By Richard B. Spence, Ph.D., University of Idaho
Espionage and the occult don’t seem to have any connection. The first is a serious endeavor undertaken by governments to gain vital information about their enemies and about threats against their countries, while the second is considered paranormal mumbo-jumbo. But one man bridged the two in real terms and claimed to accomplish some incredible feats. Let’s find out more about this man.
Aleister Crowley: Con Man or Spiritual Master?
Edward Alexander Crowley, better known as Aleister Crowley, has been dubbed by some as ‘the wickedest man in the world’, but he preferred to call himself ‘The Great Beast 666’.
To some, he was a faker and a con man; to others, he was a spiritual master and misunderstood genius. Regardless, Aleister Crowley was undoubtedly the most influential occultist of the 20th century. And he was also something else: a spy. In fact, Crowley was an agent provocateur—an agent who gains the enemy’s confidence and influences them to commit illegal or self-defeating acts.
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Connecting the Occult and Espionage
Crowley intertwined secret societies, occultism, and espionage in a way that hadn’t been done before. The secret society–occult interplay seems obvious enough. The connection with intelligence agencies is a little harder to figure.
Basically, spy agencies are bureaucratic secret societies. Their aim is to acquire the secrets of others, and conceal their own. They’re selective in recruitment, and bind members by oaths of silence. They prefer to operate outside of public awareness and scrutiny.
The pursuit of occult knowledge is quite similar. As Crowley put it: “Investigation of spiritualism makes a capital-training ground for secret service work; one soon gets up to all the tricks.” It’s not by accident that intelligence professionals are commonly nicknamed ‘spooks’.
Espionage has its own moral code. One British agent recalled being told—at the time of his recruitment—that “you mustn’t be afraid of forgery and you mustn’t be afraid of murder”. Crowley’s personal motto of “Do What Thou Wilt” fit perfectly.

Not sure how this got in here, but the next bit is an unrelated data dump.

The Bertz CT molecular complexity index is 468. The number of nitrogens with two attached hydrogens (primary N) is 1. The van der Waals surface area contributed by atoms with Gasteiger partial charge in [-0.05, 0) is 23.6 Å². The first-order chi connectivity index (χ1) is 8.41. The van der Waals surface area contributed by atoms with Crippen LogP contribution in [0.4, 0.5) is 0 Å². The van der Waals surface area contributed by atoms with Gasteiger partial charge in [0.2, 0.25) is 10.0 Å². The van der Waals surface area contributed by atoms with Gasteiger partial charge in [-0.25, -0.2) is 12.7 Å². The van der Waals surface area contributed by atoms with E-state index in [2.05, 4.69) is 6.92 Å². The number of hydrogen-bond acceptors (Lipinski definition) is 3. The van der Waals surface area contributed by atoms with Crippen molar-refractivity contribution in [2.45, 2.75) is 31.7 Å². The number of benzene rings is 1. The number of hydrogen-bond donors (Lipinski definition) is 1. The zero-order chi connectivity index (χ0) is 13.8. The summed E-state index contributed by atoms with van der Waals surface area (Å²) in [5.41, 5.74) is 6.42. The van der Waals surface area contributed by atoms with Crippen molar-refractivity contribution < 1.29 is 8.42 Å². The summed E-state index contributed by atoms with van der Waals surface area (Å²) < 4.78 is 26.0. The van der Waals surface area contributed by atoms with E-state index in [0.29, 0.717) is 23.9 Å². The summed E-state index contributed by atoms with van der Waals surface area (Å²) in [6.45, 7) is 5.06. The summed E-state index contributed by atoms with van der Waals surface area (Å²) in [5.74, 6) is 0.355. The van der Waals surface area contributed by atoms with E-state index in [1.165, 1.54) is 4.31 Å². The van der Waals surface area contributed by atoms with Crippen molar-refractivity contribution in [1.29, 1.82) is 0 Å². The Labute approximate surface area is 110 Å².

While popular imagination connects the occult with the supernatural, or diabolical, it really just means ‘concealed’. An occultist seeks to reveal what is hidden, and, as often as not, re-conceal it. A cardinal rule in secret societies is that the knowledge such organizations offer isn’t for everyone. It’s for the elect, and part of the elect’s job is to keep it to themselves.
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Who Exactly Was Aleister Crowley?
Crowley is commonly regarded as a Satanist, though that’s highly debatable. Despite occasional claims to Irish ancestry, he was entirely English. Crowley came from a well-to-do, fundamentalist Christian home. That inspired his desire to start a new religion.
He cobbled his mystical experiences and pet beliefs into something he dubbed ‘Thelema’; or ‘Will’. Others called it ‘Crowley-anity’. He dreamed it would push aside Christianity, and usher in a new age of enlightenment. He was also a world-class mountain climber, and chess player.
Crowley’s occultist career began when he joined the Hermetic Order of the Golden Dawn in 1898. The Golden Dawn was among the many esoteric societies that popped up like mushrooms in the 1880s. Its notable members included poet William Butler Yeats, and occult scholar Arthur Waite.
From the outside, it seemed like a late-Victorian gaggle of well-heeled crackpots and eccentric artists. But some members of this secret society harbored a political agenda. It was called Legitimism.
In practical terms, it meant getting people like Queen Victoria—a German descendant—off the British throne, and restoring the rightful Stuart line. It promised to return England to the bosom of the Roman Catholic Church, and restore autonomy to Scotland and Ireland.
No surprise then that the Golden Dawn had more than its share of Irish members, such as Yeats. Some had ties to the Irish Republican Brotherhood, which was a secret society fighting for Irish independence.
One leader of the Golden Dawn—the very man who initiated Aleister Crowley—was a British occultist and Legitimist named Samuel MacGregor Mathers. In turn, Mathers was the close friend of a peculiar English peer named Lord Bertram Ashburnham.